Single people receiving the maximum rate of Age Pension, Disability Support Pension and Carer Payment, as well as veterans’ income support recipients, will receive an extra $6.70 a fortnight. Pensioner couples on the maximum rate will receive an increase of $10.00 a fortnight combined.

Following the latest increase, total pension payments for people on the maximum rate, including the base rate and pension supplement, will be:

  • $755.50 a fortnight for singles, and
  • $1,139.00 a fortnight for couples combined.

Said the minister, “As part of our historic pension reforms, this Labor Government delivered the biggest increase to the pension in its 100-year history, and a fairer indexation system that helps ensure the pension keeps up with the cost of living.”

Pensions are indexed twice a year to the higher increase of the Consumer Price Index, the Pensioner and Beneficiary Living Cost Index or growth in Male Total Average Weekly Earnings. This month, the pension increase is driven by growth in Male Total Average Weekly Earnings.

According to the Minister, “Labor understands that pensioners have the least room to move in their budgets. That’s why it’s so important that when the cost of living goes up, the pension goes up to match it. Since the Government’s reforms, the maximum rate of the pension has increased by $154 per fortnight for singles and $156 per fortnight for couples combined.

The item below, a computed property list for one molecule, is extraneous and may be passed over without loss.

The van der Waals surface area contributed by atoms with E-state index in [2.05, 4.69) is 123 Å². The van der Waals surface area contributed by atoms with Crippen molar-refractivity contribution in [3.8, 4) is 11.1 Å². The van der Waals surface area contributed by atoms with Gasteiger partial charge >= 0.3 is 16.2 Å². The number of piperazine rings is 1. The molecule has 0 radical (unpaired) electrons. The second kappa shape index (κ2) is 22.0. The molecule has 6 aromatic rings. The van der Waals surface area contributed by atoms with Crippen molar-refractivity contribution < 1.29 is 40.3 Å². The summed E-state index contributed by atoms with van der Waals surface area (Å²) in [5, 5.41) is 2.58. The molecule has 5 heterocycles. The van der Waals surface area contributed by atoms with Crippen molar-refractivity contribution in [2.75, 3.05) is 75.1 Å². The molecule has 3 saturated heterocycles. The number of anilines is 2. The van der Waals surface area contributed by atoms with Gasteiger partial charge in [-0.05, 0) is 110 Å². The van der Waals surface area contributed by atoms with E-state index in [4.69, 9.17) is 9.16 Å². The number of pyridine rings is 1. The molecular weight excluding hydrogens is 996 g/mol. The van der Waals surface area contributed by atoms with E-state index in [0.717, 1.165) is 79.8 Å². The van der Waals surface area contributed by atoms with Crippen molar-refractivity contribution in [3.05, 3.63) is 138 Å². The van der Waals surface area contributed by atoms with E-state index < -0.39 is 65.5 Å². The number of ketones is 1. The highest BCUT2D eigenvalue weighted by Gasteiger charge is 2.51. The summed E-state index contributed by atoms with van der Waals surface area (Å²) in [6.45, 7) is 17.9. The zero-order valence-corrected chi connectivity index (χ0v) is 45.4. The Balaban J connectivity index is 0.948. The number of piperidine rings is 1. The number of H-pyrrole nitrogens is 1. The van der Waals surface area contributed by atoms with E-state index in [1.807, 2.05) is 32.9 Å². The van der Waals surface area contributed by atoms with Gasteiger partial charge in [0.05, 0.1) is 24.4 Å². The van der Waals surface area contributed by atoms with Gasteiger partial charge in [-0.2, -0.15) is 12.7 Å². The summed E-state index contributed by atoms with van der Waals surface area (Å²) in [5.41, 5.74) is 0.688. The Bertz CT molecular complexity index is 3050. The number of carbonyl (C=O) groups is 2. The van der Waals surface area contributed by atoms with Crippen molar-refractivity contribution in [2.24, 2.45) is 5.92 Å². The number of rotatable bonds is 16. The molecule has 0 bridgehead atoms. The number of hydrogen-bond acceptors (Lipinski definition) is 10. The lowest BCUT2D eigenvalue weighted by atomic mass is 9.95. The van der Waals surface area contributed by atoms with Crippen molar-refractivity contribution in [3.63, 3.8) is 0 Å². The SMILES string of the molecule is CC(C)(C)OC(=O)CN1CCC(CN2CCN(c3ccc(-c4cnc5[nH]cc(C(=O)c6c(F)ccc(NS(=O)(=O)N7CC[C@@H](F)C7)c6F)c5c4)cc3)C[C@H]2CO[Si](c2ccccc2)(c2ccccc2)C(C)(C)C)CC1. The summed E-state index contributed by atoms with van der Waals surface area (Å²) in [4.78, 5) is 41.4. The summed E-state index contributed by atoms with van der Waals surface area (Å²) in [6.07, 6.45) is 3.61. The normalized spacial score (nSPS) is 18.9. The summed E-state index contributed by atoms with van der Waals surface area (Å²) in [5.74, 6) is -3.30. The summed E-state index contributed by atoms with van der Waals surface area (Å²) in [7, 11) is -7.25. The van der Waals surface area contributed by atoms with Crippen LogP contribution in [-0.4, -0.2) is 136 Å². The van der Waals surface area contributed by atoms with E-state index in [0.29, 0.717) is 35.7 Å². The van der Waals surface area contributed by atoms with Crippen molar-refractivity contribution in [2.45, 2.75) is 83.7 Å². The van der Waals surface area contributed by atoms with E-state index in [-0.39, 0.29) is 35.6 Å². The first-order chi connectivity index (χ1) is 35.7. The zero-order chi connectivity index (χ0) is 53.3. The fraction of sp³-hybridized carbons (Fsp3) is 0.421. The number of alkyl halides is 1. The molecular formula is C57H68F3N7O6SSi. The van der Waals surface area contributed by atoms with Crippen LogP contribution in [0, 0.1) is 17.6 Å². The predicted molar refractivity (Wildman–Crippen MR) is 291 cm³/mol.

“Labor has delivered for Australia’s pensioners and we’ll keep delivering to make sure they get the fair go they deserve. Recipients of other income support payments such Newstart and Parenting Payment will also receive an increase this month.”

As of March 20, Parenting Payment will increase by $7.00 a fortnight for singles. Newstart Allowance, Widow Allowance, Partner Allowance and Sickness Allowance will increase by $2.90 a fortnight for singles and $2.60 each for couples. These allowances are indexed to the Consumer Price Index. Rent assistance will also increase.

Pensioners receiving an increase in their payment:

ACT: 113,300

NSW: 1,124,600

NT: 77,900

QLD: 625,600

SA: 310,700

TAS: 105,500

VIC: 803,900

WA: 267,700

Full details of all rates and thresholds can be found by clicking here.